We hope everyone had a nice three-day weekend. We know we did as we enjoyed a family frac sand mine drive-by on Saturday, followed by brisket, ribs and cold beer this evening. Most importantly, the weekend is a reminder to never forget the sacrifices of our soldiers and their families. We give a shout out to all the great tributes that our oilfield friends have posted on social media.
This weekend we address a question from last week’s field trip note as well as update our weekly rig table. Look for some updates from the Permian this week as we are driving over to Midland first thing tomorrow morning.
- Rationale for E&P’s adding frac crews in June/July.
- BKR weekly rig count down 21 rigs w/w to 306 rigs. Down ~60% from Q1 average.
Potential June/July Frac Crew Additions: As we reported from our DFW Letter from the Road on Wednesday, we are tracking a few instances of private E&P’s potentially adding frac crews in June/July. Some have inquired why companies would add a crew this quickly. Yes, oil prices have returned above the $30/bbl level, but just a few weeks ago, spot prices went negative. Well, according to our contacts, the decision to move early is based on (1) desires to lock in really cheap prices and (2) fears of limited frac capacity later this year when others seek to resume completion activity. Remember, earnings season not only highlighted the herd mentality to shut-down and conserve cash, but it also highlighted intentions by some E&P’s to resume completion activity in 2H’20. In some cases, E&P’s were specific about their anticipated frac crew additions and/or 2H’20 capex budget dollars. As we dug through Q1 earnings conference call transcripts, we were able to identify at least 20-25 incremental frac crew deployments. Admittedly, a portion of our estimate is based on the trajectory of remaining capital spending dollars. Not all E&P’s, however, provide similar granularity, but a reasonable extrapolation suggests the industry could see as many as ~50 frac crews go back to work before year-end. This, of course, assumes WTI prices stay above $30/bbl.
So, back to the rationale to add crews sooner rather than later. First, oil service pricing is at rock bottom – this applies to all OFS lines such as frac, coiled tubing, frac sand, plugs, etc. Low pricing and an improving commodity price is a good combo. Perhaps, this is why multiple service companies tell us they are getting requests for pricing (i.e. customers are re-running economics). Second, consider the fact most oil service companies are fighting to survive. Keeping employees on the payroll in anticipation of a market recovery is not a realistic option for most. And, without committed work, do we think these companies will rush out to rehire employees right away? Will they do this at current pricing? One would hope not, but obviously some will. And, when people are rehired, will the crews be comprised of exactly the same people as before or will the team be a combination of folks who haven’t worked together before? Could this impact efficiency? Perhaps.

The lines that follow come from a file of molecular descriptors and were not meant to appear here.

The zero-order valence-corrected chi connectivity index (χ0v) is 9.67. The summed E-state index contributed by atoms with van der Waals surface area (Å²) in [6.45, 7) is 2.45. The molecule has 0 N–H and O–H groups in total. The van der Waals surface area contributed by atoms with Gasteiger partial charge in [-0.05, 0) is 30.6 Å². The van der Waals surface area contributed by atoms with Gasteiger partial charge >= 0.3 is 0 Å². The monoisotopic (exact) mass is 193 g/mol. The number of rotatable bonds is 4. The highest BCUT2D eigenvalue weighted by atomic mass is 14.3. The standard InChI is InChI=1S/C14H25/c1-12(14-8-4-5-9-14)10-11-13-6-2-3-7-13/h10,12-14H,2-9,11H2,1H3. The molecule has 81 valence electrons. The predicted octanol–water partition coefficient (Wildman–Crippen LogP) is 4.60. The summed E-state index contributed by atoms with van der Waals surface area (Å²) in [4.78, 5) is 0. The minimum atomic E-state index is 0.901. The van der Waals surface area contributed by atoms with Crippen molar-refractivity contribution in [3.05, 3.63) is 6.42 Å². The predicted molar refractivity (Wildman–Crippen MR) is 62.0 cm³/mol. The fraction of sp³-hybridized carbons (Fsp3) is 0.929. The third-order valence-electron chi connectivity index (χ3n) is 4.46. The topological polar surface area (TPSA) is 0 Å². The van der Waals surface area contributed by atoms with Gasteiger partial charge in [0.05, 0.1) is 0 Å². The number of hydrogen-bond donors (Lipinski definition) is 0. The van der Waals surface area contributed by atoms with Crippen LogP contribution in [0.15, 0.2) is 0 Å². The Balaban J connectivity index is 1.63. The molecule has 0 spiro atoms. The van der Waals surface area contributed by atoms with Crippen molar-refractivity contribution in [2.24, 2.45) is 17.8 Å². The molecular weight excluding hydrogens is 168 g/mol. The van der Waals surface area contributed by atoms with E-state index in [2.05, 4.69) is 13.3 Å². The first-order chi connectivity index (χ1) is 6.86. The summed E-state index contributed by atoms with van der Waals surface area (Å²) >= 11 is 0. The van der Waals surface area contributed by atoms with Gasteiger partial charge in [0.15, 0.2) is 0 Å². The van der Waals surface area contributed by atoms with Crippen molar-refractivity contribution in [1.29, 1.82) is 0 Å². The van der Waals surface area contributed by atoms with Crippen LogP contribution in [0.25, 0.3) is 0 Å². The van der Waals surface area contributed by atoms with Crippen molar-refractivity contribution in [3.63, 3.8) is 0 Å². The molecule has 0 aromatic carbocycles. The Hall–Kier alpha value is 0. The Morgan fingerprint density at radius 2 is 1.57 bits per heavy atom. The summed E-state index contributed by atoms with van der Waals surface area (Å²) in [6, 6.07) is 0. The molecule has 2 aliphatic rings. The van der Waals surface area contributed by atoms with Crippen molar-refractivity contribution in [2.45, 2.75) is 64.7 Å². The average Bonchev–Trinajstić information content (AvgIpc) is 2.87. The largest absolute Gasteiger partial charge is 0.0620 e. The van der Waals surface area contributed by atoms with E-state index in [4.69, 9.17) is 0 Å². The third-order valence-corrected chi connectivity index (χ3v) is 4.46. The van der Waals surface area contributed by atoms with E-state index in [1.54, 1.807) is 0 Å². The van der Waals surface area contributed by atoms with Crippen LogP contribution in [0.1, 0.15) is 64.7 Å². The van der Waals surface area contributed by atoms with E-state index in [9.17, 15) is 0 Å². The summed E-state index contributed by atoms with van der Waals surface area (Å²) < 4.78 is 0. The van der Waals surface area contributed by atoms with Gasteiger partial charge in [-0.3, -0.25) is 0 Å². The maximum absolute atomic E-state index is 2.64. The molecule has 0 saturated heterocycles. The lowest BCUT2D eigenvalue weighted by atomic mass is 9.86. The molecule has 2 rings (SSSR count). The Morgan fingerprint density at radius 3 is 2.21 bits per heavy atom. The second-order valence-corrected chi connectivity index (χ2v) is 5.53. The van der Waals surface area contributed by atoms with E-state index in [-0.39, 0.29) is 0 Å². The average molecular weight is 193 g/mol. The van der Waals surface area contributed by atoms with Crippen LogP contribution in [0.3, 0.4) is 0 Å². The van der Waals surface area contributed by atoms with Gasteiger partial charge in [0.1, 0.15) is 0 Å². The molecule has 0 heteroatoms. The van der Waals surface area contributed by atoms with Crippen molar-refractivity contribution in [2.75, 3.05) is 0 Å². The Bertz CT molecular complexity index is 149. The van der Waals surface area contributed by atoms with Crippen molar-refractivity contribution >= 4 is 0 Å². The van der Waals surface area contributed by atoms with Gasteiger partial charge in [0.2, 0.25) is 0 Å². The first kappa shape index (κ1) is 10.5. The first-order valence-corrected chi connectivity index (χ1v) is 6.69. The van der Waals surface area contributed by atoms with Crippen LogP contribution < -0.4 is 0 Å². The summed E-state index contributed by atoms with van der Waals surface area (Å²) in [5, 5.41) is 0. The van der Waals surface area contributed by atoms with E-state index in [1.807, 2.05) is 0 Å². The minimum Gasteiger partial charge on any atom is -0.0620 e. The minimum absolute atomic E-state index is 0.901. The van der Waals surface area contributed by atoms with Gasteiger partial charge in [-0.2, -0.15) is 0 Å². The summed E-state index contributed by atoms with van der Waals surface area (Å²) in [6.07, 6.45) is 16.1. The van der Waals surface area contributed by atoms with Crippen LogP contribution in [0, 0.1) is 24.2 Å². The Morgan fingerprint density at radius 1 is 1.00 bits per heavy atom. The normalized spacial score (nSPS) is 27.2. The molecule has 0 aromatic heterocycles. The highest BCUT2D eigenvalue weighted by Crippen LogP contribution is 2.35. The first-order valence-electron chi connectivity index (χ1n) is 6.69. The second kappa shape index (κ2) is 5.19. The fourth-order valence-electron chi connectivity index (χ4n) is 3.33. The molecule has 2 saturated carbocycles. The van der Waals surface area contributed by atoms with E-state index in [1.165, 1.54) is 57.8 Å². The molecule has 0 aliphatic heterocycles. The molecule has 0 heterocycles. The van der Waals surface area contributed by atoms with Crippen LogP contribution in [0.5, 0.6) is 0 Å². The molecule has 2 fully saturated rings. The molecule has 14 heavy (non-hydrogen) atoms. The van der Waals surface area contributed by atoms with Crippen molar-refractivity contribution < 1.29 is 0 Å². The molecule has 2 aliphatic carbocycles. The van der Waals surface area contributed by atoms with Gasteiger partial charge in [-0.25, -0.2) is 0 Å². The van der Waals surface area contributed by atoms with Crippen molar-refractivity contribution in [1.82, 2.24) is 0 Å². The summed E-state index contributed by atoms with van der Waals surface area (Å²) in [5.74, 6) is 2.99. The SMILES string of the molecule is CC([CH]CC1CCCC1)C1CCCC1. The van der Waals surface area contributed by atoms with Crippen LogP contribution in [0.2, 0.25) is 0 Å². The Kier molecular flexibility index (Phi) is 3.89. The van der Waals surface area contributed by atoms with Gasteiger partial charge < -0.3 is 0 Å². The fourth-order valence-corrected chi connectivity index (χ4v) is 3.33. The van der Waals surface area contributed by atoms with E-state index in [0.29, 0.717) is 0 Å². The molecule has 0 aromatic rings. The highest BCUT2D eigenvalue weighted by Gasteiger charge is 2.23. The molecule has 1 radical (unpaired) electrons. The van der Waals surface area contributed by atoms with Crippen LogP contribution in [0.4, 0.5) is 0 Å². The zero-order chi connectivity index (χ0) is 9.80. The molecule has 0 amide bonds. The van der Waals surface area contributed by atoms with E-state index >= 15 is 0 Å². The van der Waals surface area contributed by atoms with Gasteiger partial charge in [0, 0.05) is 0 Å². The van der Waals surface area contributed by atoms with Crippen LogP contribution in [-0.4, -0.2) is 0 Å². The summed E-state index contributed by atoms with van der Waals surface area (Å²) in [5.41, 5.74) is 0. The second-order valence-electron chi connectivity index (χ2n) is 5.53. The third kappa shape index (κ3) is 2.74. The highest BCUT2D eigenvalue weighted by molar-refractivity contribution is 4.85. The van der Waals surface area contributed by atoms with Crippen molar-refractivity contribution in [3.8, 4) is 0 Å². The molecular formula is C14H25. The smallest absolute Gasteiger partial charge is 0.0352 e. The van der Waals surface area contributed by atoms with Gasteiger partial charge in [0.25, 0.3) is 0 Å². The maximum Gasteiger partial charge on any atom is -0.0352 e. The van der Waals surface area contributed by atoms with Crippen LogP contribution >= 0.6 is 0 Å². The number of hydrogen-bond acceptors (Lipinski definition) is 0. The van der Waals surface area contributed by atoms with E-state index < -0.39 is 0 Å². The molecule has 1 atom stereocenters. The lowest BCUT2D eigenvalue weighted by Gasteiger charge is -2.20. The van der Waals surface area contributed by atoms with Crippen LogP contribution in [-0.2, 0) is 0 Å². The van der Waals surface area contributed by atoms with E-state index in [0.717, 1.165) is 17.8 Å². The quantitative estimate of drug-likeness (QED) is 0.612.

As for the equipment, there is no shortage of it sitting against the fence, but what really is the state of this equipment? What will the status be in 3-6 months if it hasn’t been used? It would seem reasonable to us that the longer it sits idle, the more headaches and time required to make this equipment work-ready. We doubt it is as simple as starting a car and heading out on a drive. Obviously, each company will have a different warm-and-cold stacking strategy, but our contention is the industry simply can’t go back to work the same day it gets an inbound call from a customer. Rather, some time will be required. This would lend some credence to securing a “hot” crew which could probably be found if called out today.
Therefore, to stay ahead of the game and advantageously benefit from the unsustainable OFS pricing levels, a smart E&P company, who believes oil prices will continue to move higher, may be wise to go ahead and secure a best-in-class completion crew soon. Yes, doing this now is unconventional, but following the herd doesn’t always work out. Last time we watched National Geographic, the slow water buffalo always seems to lose to the lions. And in keeping with our wildlife analogy, a rising volume of E&P inquiries for equipment is akin to blood in the water. Consequently, oil service companies will sniff this out and if given the chance, like a shark, they’ll eat you alive.
Our advice to our oil service friends: be smart, manage capacity reactivations, consolidate and let your customers bid up the work.
Our advice to our E&P friends: be smart and get the best people and best equipment while you can.
Call us crazy, but history repeats itself. This cycle has happened before and we tend to think it will happen again. That’s why they call it cycles and why energy is a cyclical business. In other words, things will get better.
BKR Weekly Rig Count. Down again as we shed another 21 rigs last week. The rig count is now down ~60% from the Q1 average.
|Weekly Land Rig Count|
|Source: Baker Hughes|